Hereditary Kidney Cancer Syndromes (PDQÂ®): Genetics - Patient Information [NCI]
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What is kidney cancer?
Kidney cancer is a disease in which malignant (cancer) cells form in tubules of the kidney.
Kidney cancer (also called renal cell cancer) is cancer that starts in the lining of very small tubes in the kidney called renal tubules. There are two kidneys, one on each side of the backbone, above the waist. Tubules in the kidneys filter and clean the blood. They take out waste products and make urine. The urine passes from each kidney through a long tube called a ureter into the bladder. The bladder holds the urine until it passes through the urethra and leaves the body.
Anatomy of the male urinary system (left panel) and female urinary system (right panel) showing the kidneys, ureters, bladder, and urethra. The inside of the left kidney shows the renal pelvis. An inset shows the renal tubules and urine. Also shown are the prostate and penis (left panel) and the uterus (right panel). Urine is made in the renal tubules and collects in the renal pelvis of each kidney. The urine flows from the kidneys through the ureters to the bladder. The urine is stored in the bladder until it leaves the body through the urethra.
Cancer that starts in the ureters or the renal pelvis (the part of the kidney that collects urine and drains it to the ureters) is called urothelial cancer. This kind of cancer is different from renal cell cancer and is not associated with the hereditary cancer syndromes described in this summary. Urothelial cancer of the renal pelvis may be associated with another hereditary condition called Lynch syndrome. To learn more, see the health professional summary on Genetics of Colorectal Cancer.
What is hereditary kidney cancer?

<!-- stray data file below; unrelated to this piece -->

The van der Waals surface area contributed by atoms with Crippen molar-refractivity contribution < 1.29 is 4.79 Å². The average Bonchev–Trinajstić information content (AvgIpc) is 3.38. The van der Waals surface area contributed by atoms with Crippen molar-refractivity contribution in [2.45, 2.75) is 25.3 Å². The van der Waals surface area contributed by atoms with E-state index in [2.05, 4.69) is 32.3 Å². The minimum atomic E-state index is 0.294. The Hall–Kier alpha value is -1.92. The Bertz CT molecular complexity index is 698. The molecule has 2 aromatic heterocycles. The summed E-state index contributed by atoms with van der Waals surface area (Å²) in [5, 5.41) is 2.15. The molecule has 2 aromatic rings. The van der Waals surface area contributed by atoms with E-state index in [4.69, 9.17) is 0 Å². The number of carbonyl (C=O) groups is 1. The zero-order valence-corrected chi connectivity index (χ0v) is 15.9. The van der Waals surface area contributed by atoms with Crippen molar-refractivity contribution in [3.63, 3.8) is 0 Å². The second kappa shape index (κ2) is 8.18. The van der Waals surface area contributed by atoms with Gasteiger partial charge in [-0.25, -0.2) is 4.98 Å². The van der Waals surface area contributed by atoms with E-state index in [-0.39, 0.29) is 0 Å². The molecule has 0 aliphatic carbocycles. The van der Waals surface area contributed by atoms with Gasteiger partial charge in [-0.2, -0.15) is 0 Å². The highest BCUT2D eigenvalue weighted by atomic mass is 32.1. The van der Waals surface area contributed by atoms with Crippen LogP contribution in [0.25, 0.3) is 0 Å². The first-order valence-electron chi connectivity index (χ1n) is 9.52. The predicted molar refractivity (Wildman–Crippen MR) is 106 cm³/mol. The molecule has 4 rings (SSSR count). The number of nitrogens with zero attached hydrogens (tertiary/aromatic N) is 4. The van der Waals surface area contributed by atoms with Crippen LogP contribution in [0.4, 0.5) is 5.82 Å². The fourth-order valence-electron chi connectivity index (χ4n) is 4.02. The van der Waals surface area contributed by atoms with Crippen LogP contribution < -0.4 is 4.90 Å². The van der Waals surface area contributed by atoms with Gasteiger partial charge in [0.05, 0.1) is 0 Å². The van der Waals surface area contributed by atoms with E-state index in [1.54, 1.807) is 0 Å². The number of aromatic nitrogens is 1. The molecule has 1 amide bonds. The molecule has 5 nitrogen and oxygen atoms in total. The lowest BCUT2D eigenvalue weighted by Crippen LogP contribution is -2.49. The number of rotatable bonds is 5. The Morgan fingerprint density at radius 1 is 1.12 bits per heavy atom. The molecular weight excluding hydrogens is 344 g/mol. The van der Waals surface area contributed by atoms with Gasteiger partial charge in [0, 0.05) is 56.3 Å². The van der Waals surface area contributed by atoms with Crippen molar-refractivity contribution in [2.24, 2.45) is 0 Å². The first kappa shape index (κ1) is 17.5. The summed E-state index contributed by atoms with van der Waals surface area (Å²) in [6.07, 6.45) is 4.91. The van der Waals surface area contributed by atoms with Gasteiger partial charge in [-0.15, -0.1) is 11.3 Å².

Having certain hereditary syndromes can increase the risk of kidney cancer.
Most of the time, kidney cancer risk is not passed down from parent to child. Kidney cancer that affects multiple generations of a family is called hereditary kidney cancer. Hereditary kidney cancer accounts for only 5%â8% of all kidney cancers. It is usually linked to a hereditary cancer syndrome. A hereditary cancer syndrome is a disorder in which family members have a higher-than-average risk of developing a certain type or types of cancer. Hereditary cancer syndromes are caused by inherited, harmful genetic changes (also called pathogenic variants or mutations) in certain genes. Hereditary cancer syndromes are sometimes called inherited cancer syndromes or family cancer syndromes. People with the hereditary cancer syndromes described in this summary have an increased risk of kidney cancer.
The hereditary cancer syndromes described in this summary are:
- von Hippel-Lindau disease (VHL)
- hereditary leiomyomatosis and renal cell cancer (HLRCC)
- Birt-Hogg-DubÃ© syndrome (BHD)
- hereditary papillary renal cancer (HPRC)
Every person inherits two copies of each gene, one from each parent. These syndromes occur when a person inherits a mutation in one copy of the gene associated with the syndrome. This form of inheritance is called autosomal dominant inheritance.
Autosomal dominant inheritance is a way a genetic trait or condition can be passed down from parent to child. One copy of a mutated (changed) gene from one parent can cause the genetic condition. A child who has a parent with the mutated gene has a 50% chance of inheriting that mutated gene. Men and women are equally likely to have these mutations and sons and daughters are equally likely to inherit them.